Colombia’s central bank is stepping up its pace of dollar purchases to curb a rally in the local currency that pushed it to a five-month high.
The bank bought $19 million for a second consecutive day, up from an average of $10.5 million from April 1 to April 16. Finance Minister Mauricio Cardenas said the increase of about 80 percent is a response to the peso’s recent strength. The peso plunged 0.8 percent to 1,933.76 per dollar at the close of trading in Bogota, the worst performance among 24 emerging market currencies tracked by Bloomberg.
“As the peso has strengthened, we’ve taken the decision to accelerate the pace of buying within the framework that we’d already established,” Cardenas told reporters yesterday in Bogota. “This will allow us to counteract the trend of the dollar in recent days.”
The peso has rallied since JPMorgan Chase & Co. said March 19 that it could more than double the weighting of the nation’s local-currency bonds in two of its indexes, and as signs of faster growth led traders to step up bets on interest rate increases. The peso has strengthened 1.9 percent this month, the biggest gain after the South Korean won among emerging market currencies. It rose to 1,917.54 on April 10, its highest since Nov. 15.
The central bank’s policy committee pledged at its March meeting to buy as much as $1 billion from April to June. This ceiling hasn’t changed, Cardenas said.
“We were buying at a very slow pace,” Cardenas said. “We’re going to accelerate the pace to have more impact on the exchange rate. We made little use of the limit.”
The Colombian peso will continue to gain against regional peers including the Chilean and Mexican currencies, RBS Securities Inc. strategist Flavia Cattan-Naslausky wrote in a research report. Banco de la Republica can’t do much to reverse the peso’s appreciation amid relatively low inflation and high economic growth rates, she wrote.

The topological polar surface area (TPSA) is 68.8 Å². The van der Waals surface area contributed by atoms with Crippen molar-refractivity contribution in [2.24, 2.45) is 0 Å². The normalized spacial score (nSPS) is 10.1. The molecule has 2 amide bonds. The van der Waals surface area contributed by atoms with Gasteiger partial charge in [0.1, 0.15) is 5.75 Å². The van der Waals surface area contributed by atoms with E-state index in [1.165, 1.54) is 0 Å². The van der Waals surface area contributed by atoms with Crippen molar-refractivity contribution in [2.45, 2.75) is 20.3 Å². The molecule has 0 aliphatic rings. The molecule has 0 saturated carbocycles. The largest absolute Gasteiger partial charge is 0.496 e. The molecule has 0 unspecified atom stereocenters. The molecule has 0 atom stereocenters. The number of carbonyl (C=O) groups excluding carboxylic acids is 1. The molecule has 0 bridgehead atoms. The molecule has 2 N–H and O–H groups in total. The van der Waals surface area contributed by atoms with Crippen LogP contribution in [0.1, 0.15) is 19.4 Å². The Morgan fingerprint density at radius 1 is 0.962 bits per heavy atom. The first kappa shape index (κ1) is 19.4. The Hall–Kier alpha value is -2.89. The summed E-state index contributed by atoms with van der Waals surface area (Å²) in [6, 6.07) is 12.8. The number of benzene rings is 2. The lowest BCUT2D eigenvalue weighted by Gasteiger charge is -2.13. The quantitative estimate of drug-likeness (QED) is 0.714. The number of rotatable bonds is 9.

“No surprise that they would increase the average daily purchases early this quarter given the positive impact on flows” following JPMorgan’s announcement, Cattan-Naslausky wrote. The central bank “can only try to mitigate currency volatility while increasing international reserves.”
Last year, Cardenas repeatedly described the peso’s strength as “the mother of all problems” for exporters, while President Juan Manuel Santos said Colombia should use “all the weapons in its arsenal” to curb its strength. The currency then fell to its weakest level since 2009 in February, as the Federal Reserve curbs asset purchases that have fueled demand for higher-yielding securities in emerging markets.
Industrial output, retail sales and unemployment data published over the last month by the national statistics agency all beat expectations, while annual inflation accelerated to 2.51 percent in March, its fastest pace in 16 months.
Colombia will hold its benchmark interest rate at 3.25 percent at its April 25 policy meeting, and raise it to 3.5 percent in June, according to the central bank’s most recent survey of economists.
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